Vasilii Petrenko

Department of Earth and Environmental Sciences, University of Rochester

Discipline: Geosciences

Petrenko’s research uses novel, high-precision measurements of carbon-14 in carbon monoxide from ice cores to estimate the change in the oxidizing capacity of the atmosphere since before the Industrial Revolution. Atmospheric oxidizing capacity controls the amount of warming that can result from emission of greenhouse gases such as methane.

 

June Round

Division of Microbiology and Immunology, University of Utah

Discipline: Biological Sciences

Humans are home to symbiotic microorganisms that are crucial for health. Research shows that a disruption to these communities results in disease, highlighting the need for approaches to manipulate the composition of our microbiota. The Round laboratory is exploring pathways that allow our immune system to distinguish between different types of organisms to inform the development of more precise strategies to therapeutically target resident microbes.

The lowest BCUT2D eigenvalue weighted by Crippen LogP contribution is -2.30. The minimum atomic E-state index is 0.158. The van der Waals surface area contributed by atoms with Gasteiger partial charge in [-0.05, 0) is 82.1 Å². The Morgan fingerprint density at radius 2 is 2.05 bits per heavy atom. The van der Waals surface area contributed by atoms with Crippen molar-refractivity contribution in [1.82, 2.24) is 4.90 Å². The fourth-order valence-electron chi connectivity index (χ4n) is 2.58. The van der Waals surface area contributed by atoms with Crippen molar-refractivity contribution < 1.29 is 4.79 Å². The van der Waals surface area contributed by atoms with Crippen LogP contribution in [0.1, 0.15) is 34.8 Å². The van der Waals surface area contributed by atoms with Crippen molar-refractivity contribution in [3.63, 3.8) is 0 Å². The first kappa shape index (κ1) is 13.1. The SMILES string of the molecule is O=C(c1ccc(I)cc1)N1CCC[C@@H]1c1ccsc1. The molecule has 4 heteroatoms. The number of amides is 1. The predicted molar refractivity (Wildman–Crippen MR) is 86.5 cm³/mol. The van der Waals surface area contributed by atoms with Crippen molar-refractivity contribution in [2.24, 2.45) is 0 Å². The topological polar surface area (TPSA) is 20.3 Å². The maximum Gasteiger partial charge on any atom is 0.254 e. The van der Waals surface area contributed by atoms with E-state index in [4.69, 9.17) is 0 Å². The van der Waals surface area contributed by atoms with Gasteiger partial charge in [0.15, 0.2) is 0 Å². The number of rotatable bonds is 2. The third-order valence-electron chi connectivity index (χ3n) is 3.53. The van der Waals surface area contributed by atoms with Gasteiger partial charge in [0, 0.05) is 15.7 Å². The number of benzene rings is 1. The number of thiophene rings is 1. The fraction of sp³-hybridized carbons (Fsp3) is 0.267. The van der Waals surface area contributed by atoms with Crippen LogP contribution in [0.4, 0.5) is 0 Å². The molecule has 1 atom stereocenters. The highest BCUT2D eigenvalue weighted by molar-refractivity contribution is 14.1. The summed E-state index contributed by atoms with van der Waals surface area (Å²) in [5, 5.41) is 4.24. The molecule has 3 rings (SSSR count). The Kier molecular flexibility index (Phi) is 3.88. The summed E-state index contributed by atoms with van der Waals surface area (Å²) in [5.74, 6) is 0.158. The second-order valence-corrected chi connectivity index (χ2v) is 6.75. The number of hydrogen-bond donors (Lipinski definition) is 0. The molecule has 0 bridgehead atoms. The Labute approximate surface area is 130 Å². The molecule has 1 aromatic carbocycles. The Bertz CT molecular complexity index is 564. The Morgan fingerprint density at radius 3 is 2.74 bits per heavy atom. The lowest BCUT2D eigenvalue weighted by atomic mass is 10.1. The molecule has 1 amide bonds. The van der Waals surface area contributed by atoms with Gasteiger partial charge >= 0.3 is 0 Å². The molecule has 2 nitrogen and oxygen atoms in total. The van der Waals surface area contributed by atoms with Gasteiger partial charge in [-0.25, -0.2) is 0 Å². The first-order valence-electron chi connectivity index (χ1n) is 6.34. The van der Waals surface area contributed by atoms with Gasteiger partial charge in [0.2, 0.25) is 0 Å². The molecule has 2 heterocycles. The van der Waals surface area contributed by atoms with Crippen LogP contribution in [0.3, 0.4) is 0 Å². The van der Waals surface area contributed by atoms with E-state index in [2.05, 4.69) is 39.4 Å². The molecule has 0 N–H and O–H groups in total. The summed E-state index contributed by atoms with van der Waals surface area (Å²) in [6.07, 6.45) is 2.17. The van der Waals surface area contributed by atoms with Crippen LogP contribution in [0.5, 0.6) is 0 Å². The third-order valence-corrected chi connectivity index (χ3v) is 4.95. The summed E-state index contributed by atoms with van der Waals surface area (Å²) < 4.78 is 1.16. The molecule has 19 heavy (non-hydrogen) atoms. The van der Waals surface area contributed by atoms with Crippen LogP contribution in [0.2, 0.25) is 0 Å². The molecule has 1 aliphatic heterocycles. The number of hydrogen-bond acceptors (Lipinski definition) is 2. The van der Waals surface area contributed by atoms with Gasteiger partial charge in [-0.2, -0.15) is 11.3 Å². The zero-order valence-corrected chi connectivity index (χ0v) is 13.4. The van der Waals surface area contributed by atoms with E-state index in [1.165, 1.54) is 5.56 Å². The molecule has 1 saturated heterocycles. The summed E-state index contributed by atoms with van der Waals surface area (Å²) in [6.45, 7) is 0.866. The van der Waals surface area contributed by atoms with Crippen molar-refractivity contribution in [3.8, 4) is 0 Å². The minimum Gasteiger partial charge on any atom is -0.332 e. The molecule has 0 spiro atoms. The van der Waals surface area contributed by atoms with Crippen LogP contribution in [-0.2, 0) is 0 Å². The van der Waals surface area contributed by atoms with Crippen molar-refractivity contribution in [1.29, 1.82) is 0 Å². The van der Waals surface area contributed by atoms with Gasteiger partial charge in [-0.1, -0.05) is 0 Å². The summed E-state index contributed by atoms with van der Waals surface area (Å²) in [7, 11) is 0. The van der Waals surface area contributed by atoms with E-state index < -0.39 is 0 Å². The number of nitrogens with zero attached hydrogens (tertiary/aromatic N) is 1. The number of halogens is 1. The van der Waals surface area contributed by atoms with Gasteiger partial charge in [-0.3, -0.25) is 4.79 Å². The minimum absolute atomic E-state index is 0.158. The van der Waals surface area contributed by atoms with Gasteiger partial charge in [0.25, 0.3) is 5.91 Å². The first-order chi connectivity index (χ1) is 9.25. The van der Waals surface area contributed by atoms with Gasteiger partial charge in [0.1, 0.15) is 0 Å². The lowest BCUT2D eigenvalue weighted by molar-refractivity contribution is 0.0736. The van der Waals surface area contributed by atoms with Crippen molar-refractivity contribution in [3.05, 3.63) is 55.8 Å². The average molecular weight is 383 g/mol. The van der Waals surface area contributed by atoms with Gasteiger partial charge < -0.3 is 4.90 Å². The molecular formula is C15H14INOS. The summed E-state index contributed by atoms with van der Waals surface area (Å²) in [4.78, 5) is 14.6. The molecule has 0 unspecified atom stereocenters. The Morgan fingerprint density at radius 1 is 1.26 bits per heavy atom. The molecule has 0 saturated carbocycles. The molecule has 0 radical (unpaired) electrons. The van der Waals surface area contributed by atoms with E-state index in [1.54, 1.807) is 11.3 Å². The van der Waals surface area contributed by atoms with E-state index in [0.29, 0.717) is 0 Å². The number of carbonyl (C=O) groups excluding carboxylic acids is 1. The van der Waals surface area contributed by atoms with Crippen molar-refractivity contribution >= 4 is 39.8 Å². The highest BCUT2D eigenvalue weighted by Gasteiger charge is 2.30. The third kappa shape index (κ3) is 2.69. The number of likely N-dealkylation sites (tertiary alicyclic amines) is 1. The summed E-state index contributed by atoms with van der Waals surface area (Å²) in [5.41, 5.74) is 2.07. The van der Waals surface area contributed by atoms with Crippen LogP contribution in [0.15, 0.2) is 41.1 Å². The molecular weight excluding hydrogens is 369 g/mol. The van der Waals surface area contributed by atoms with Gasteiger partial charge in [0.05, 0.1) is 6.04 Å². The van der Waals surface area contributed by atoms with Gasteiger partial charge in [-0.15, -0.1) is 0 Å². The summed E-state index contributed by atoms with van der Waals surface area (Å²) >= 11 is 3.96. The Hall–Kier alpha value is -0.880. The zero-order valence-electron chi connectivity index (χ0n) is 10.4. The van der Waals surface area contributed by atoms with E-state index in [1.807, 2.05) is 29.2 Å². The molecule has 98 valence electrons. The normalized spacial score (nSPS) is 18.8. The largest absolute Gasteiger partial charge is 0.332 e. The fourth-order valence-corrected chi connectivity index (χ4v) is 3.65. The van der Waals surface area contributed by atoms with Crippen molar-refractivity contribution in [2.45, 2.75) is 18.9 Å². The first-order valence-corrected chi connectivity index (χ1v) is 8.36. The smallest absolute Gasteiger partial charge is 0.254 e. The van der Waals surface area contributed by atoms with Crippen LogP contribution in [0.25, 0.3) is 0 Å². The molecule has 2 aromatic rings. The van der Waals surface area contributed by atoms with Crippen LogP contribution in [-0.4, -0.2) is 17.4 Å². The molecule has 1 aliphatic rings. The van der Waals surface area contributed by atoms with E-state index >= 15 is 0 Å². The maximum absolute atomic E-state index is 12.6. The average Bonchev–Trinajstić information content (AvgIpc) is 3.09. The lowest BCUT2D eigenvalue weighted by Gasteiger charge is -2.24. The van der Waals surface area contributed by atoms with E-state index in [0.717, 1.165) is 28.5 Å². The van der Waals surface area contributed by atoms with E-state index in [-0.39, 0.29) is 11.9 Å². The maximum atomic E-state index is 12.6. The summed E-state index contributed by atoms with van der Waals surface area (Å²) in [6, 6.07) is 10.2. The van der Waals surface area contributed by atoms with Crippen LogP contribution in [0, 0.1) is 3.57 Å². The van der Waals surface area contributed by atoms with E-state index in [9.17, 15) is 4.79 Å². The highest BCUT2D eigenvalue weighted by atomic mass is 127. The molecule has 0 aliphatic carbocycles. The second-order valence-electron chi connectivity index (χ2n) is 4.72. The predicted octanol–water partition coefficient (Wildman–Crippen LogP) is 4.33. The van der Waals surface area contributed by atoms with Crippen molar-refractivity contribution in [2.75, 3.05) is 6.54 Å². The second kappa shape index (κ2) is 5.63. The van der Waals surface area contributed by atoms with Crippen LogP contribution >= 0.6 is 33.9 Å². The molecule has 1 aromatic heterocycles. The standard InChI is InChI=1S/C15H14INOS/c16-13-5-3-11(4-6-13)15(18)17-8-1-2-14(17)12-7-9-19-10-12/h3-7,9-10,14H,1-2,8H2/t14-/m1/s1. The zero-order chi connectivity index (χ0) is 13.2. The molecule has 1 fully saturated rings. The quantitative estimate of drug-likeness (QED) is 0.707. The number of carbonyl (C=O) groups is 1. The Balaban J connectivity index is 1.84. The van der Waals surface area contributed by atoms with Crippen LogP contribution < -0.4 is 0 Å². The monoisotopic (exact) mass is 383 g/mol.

Ozgur Sahin

Department of Biological Sciences and Physics, Columbia University

Discipline: Biological Sciences

Sahin is developing specialized microscopes to investigate biological molecules and cells that function under physically extreme conditions, like confinement, to very small spaces and high pressures. These observations reveal interesting phenomena, which Sahin combines with engineering insights to address medical, environmental, and energy-related problems in novel ways.

 

David Schuster

Department of Physics, University of Chicago

Discipline: Physics